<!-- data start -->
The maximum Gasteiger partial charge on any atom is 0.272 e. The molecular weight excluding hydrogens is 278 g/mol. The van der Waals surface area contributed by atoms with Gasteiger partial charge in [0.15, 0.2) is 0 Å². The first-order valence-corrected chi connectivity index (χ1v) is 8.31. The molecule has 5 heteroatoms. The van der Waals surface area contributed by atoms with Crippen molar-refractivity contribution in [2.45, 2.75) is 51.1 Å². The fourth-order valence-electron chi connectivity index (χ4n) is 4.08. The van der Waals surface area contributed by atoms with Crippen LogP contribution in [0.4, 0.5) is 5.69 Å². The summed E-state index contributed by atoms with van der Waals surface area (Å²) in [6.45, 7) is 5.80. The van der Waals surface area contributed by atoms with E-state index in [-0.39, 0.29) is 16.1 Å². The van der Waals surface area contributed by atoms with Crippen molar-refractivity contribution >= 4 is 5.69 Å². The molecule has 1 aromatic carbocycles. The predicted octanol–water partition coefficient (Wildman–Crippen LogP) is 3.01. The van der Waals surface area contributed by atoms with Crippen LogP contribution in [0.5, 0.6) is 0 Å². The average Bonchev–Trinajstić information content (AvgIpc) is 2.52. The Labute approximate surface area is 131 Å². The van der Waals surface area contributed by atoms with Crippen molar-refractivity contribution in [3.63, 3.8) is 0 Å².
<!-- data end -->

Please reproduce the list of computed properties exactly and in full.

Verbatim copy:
The maximum Gasteiger partial charge on any atom is 0.272 e. The molecular weight excluding hydrogens is 278 g/mol. The van der Waals surface area contributed by atoms with Gasteiger partial charge in [0.15, 0.2) is 0 Å². The first-order valence-corrected chi connectivity index (χ1v) is 8.31. The molecule has 5 heteroatoms. The van der Waals surface area contributed by atoms with Crippen molar-refractivity contribution in [2.45, 2.75) is 51.1 Å². The fourth-order valence-electron chi connectivity index (χ4n) is 4.08. The van der Waals surface area contributed by atoms with Crippen LogP contribution in [0.4, 0.5) is 5.69 Å². The summed E-state index contributed by atoms with van der Waals surface area (Å²) in [6.45, 7) is 5.80. The van der Waals surface area contributed by atoms with E-state index in [-0.39, 0.29) is 16.1 Å². The van der Waals surface area contributed by atoms with Crippen molar-refractivity contribution >= 4 is 5.69 Å². The molecule has 1 aromatic carbocycles. The predicted octanol–water partition coefficient (Wildman–Crippen LogP) is 3.01. The van der Waals surface area contributed by atoms with Crippen LogP contribution in [0.5, 0.6) is 0 Å². The average Bonchev–Trinajstić information content (AvgIpc) is 2.52. The Labute approximate surface area is 131 Å². The van der Waals surface area contributed by atoms with Crippen molar-refractivity contribution in [3.63, 3.8) is 0 Å².